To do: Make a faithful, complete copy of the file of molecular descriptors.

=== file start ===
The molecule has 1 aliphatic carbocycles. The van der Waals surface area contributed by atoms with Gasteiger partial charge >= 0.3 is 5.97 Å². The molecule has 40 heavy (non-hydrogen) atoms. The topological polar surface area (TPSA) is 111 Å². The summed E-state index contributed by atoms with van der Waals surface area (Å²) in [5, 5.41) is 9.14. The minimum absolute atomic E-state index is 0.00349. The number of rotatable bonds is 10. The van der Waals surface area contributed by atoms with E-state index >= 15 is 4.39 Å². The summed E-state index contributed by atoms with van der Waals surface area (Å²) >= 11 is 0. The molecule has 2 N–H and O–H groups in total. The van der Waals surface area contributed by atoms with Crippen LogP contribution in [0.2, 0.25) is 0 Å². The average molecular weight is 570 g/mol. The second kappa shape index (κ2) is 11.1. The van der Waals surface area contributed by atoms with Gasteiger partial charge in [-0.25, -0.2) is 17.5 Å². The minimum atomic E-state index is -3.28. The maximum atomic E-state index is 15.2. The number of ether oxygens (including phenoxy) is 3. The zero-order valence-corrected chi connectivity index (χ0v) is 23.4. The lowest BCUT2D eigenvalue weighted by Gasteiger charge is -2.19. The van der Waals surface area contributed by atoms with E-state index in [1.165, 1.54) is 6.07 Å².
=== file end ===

The molecule has 1 aliphatic carbocycles. The van der Waals surface area contributed by atoms with Gasteiger partial charge >= 0.3 is 5.97 Å². The molecule has 40 heavy (non-hydrogen) atoms. The topological polar surface area (TPSA) is 111 Å². The summed E-state index contributed by atoms with van der Waals surface area (Å²) in [5, 5.41) is 9.14. The minimum absolute atomic E-state index is 0.00349. The number of rotatable bonds is 10. The van der Waals surface area contributed by atoms with E-state index >= 15 is 4.39 Å². The summed E-state index contributed by atoms with van der Waals surface area (Å²) >= 11 is 0. The molecule has 2 N–H and O–H groups in total. The van der Waals surface area contributed by atoms with Crippen LogP contribution in [0.2, 0.25) is 0 Å². The average molecular weight is 570 g/mol. The second kappa shape index (κ2) is 11.1. The van der Waals surface area contributed by atoms with Gasteiger partial charge in [-0.25, -0.2) is 17.5 Å². The minimum atomic E-state index is -3.28. The maximum atomic E-state index is 15.2. The number of ether oxygens (including phenoxy) is 3. The zero-order valence-corrected chi connectivity index (χ0v) is 23.4. The lowest BCUT2D eigenvalue weighted by Gasteiger charge is -2.19. The van der Waals surface area contributed by atoms with E-state index in [1.165, 1.54) is 6.07 Å².